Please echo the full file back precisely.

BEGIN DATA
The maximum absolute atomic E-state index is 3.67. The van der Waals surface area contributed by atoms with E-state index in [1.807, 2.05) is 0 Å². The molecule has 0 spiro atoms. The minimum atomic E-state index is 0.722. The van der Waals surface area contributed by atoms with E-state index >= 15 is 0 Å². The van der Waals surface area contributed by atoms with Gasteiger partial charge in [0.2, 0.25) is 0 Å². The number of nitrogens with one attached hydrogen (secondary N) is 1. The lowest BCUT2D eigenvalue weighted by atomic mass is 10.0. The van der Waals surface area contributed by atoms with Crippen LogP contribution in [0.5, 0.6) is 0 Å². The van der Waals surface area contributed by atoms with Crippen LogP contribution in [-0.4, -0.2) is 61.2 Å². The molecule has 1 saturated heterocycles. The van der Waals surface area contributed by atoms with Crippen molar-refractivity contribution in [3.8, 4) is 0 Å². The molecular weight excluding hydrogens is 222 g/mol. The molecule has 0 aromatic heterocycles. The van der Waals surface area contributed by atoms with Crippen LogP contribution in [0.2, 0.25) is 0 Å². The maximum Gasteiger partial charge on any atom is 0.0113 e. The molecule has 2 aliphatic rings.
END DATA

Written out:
The maximum absolute atomic E-state index is 3.67. The van der Waals surface area contributed by atoms with E-state index in [1.807, 2.05) is 0 Å². The molecule has 0 spiro atoms. The minimum atomic E-state index is 0.722. The van der Waals surface area contributed by atoms with E-state index >= 15 is 0 Å². The van der Waals surface area contributed by atoms with Gasteiger partial charge in [0.2, 0.25) is 0 Å². The number of nitrogens with one attached hydrogen (secondary N) is 1. The lowest BCUT2D eigenvalue weighted by atomic mass is 10.0. The van der Waals surface area contributed by atoms with Crippen LogP contribution in [0.5, 0.6) is 0 Å². The van der Waals surface area contributed by atoms with Crippen LogP contribution in [-0.4, -0.2) is 61.2 Å². The molecule has 1 saturated heterocycles. The van der Waals surface area contributed by atoms with Crippen molar-refractivity contribution in [3.8, 4) is 0 Å². The molecular weight excluding hydrogens is 222 g/mol. The molecule has 0 aromatic heterocycles. The van der Waals surface area contributed by atoms with Crippen LogP contribution in [0.2, 0.25) is 0 Å². The maximum Gasteiger partial charge on any atom is 0.0113 e. The molecule has 2 aliphatic rings.